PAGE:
WASHINGTON HEIGHTS — Christina Haas wants to help uptown residents clean up their acts.
The Washington Heights resident recently launched Leave No Footprint, a business dedicated to helping northern Manhattanites recycle hard-to-get-rid-of items such as batteries, leftover paint and old electronics.
Like many entrepreneurs, Haas, 41, drew inspiration from her own life to come up with the idea for her business.
“I was at home looking at piles and bags of what many would consider trash, but they were things I didn’t want to put into the regular trash stream,” she said. “I thought, I can’t be the only person who has this problem — a house full of stuff but no time to take everything to the proper recycling places.”
Haas currently works as a broadcast standards manager at ABC but has a longtime interest in environmentalism. She has a master’s degree in environmental sciences and hopes to use it to reduce waste and divert materials from landfills. She thinks that other New Yorkers want to do the same, but aren’t sure of how to accomplish that goal.
“I believe people want to do the right thing in terms of recycling, but it’s hard, especially in New York City where the program is limited,” Haas explained.
The city does provide curbside recycling pickup for common items such as cardboard boxes, soda cans and milk cartons. However, many items are not accepted by the program and have to be taken to special drop-off centers in hard-to-reach corners of the city or dumped during special e-recycling events.
Haas hopes to act as a middleman in order to get other people’s stuff where it needs to go.
When she picks up an order from a customer, she takes it to a storage place that she rents and sorts through the load. Her first priority is to donate materials whenever possible to nonprofit organizations and schools. For items that are no longer usable, she determines the best way to recycle them, whether that’s through the city or through private companies that offer free recycling programs, such as Best Buy.
Haas also plans to work with companies such as TerraCycle, which collects difficult-to-recycle packaging materials and turns them into new products — such as a shoulder bag made from soda pull tabs or a picture frame made from a bike chain.
“We’re very lucky in New York because there are so many organizations that recycle just about anything you could think of,” she said.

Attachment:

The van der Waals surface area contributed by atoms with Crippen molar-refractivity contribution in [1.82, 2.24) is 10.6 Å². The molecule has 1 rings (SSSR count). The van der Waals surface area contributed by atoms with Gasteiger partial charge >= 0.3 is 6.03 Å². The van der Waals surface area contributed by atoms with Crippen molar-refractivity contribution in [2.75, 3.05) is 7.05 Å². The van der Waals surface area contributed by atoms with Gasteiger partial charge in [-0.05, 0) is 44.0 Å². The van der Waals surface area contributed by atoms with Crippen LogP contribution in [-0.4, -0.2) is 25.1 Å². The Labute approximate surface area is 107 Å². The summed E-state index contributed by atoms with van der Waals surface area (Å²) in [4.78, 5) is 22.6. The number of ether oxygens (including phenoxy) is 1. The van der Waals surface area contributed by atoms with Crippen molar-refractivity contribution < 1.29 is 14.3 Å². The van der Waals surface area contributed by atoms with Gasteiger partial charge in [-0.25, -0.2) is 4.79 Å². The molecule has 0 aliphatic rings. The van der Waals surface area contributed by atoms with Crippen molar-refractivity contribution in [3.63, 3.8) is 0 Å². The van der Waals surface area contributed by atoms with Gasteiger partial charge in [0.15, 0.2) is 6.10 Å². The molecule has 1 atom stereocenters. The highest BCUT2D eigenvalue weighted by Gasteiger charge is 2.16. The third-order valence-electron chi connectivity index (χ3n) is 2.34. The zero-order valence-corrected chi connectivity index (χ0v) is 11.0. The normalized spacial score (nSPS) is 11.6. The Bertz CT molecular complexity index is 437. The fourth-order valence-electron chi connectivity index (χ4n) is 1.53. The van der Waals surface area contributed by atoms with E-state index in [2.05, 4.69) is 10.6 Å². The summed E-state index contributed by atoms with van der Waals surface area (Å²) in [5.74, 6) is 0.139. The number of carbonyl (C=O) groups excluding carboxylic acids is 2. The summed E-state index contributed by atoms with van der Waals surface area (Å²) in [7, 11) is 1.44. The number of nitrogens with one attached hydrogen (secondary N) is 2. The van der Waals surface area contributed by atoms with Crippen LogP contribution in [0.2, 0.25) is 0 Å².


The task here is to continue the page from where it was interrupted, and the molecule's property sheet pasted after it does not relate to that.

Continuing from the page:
Haas came up with the idea for Leave No Footprint about two months ago. Before opening for business, she floated the idea on several local listservs to see if people were interested in such a service. The positive response convinced her to try the idea out on a part-time basis.
She also researched other waste-removal services like 1-800-JUNK, but found that no one else was approaching the business with a specific focus on upcycling and recycling.
Leave No Footprint has only been in operation for about a week, but Haas has already done two pickups and has three more scheduled. She said that most popular items people have by far are old electronics.
Bruce Jaffe, who runs his own computer repair business Computer Tutor/Computer Doctor, recently hired Haas to remove several pieces of equipment that had been crowding his apartment for years. It is illegal to throw computer equipment away rather than recycle it, and he said the biggest factor in his decision to use the service was time.
"To me, with the time I'd spend doing that, I could be serving more customers, which is a much better use of my time," said Jaffe, 64.
Haas picked up nine hard drives and a few laptops from him on Wednesday.
"It’s such a good feeling to have those objects out of here," he said. "I’m starting to think about what else I can get rid of."
In order to generate interest in the fledgling business, Haas is offering an introductory price of $20 for any size collection. As the business grows, she may change the pricing model based on the size of the items and the difficulty associated with recycling them.
Haas hopes to someday make Leave No Footprint her full-time job. But either way, it is her passion.
“My focus is to get as much waste as possible diverted from the landfills,” she said. “I really believe that you can recycle most of your trash if you just know how to do it.”